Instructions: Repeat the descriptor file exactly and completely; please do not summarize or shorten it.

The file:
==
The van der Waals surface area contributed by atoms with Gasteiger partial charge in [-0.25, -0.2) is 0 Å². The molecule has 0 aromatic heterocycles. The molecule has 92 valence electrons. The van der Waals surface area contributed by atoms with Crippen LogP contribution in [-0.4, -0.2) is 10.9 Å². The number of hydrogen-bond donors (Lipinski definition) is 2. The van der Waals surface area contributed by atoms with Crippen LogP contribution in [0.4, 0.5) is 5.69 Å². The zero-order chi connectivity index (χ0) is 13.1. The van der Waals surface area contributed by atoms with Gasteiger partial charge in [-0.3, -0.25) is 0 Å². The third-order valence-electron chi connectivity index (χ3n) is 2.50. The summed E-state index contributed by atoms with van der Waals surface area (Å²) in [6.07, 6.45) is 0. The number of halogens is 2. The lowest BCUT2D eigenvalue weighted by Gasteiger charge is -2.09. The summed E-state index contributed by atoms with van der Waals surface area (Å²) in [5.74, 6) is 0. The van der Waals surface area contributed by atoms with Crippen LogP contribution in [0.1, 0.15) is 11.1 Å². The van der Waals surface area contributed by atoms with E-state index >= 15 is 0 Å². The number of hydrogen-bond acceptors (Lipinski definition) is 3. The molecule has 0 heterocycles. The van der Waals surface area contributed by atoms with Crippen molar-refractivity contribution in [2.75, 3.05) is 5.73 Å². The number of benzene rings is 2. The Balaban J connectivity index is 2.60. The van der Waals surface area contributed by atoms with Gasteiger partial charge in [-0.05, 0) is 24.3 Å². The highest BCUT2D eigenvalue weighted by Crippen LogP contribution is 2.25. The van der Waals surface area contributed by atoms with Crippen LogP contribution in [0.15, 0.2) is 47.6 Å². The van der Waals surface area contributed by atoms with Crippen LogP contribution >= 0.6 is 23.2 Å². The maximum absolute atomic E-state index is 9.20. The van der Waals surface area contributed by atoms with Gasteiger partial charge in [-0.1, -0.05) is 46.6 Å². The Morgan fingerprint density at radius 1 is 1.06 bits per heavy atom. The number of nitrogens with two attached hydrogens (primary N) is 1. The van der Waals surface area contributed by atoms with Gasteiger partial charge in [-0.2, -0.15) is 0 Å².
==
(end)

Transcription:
The van der Waals surface area contributed by atoms with Gasteiger partial charge in [-0.25, -0.2) is 0 Å². The molecule has 0 aromatic heterocycles. The molecule has 92 valence electrons. The van der Waals surface area contributed by atoms with Crippen LogP contribution in [-0.4, -0.2) is 10.9 Å². The number of hydrogen-bond donors (Lipinski definition) is 2. The van der Waals surface area contributed by atoms with Crippen LogP contribution in [0.4, 0.5) is 5.69 Å². The zero-order chi connectivity index (χ0) is 13.1. The van der Waals surface area contributed by atoms with Gasteiger partial charge in [-0.3, -0.25) is 0 Å². The third-order valence-electron chi connectivity index (χ3n) is 2.50. The summed E-state index contributed by atoms with van der Waals surface area (Å²) in [6.07, 6.45) is 0. The number of halogens is 2. The lowest BCUT2D eigenvalue weighted by Gasteiger charge is -2.09. The summed E-state index contributed by atoms with van der Waals surface area (Å²) in [5.74, 6) is 0. The van der Waals surface area contributed by atoms with Crippen LogP contribution in [0.1, 0.15) is 11.1 Å². The van der Waals surface area contributed by atoms with E-state index >= 15 is 0 Å². The number of hydrogen-bond acceptors (Lipinski definition) is 3. The molecule has 0 heterocycles. The van der Waals surface area contributed by atoms with Crippen molar-refractivity contribution in [2.75, 3.05) is 5.73 Å². The number of benzene rings is 2. The Balaban J connectivity index is 2.60. The van der Waals surface area contributed by atoms with Gasteiger partial charge in [-0.05, 0) is 24.3 Å². The highest BCUT2D eigenvalue weighted by Crippen LogP contribution is 2.25. The van der Waals surface area contributed by atoms with Crippen LogP contribution in [0.15, 0.2) is 47.6 Å². The van der Waals surface area contributed by atoms with Crippen LogP contribution >= 0.6 is 23.2 Å². The maximum absolute atomic E-state index is 9.20. The van der Waals surface area contributed by atoms with Gasteiger partial charge in [-0.1, -0.05) is 46.6 Å². The Morgan fingerprint density at radius 1 is 1.06 bits per heavy atom. The number of nitrogens with two attached hydrogens (primary N) is 1. The van der Waals surface area contributed by atoms with Gasteiger partial charge in [-0.2, -0.15) is 0 Å².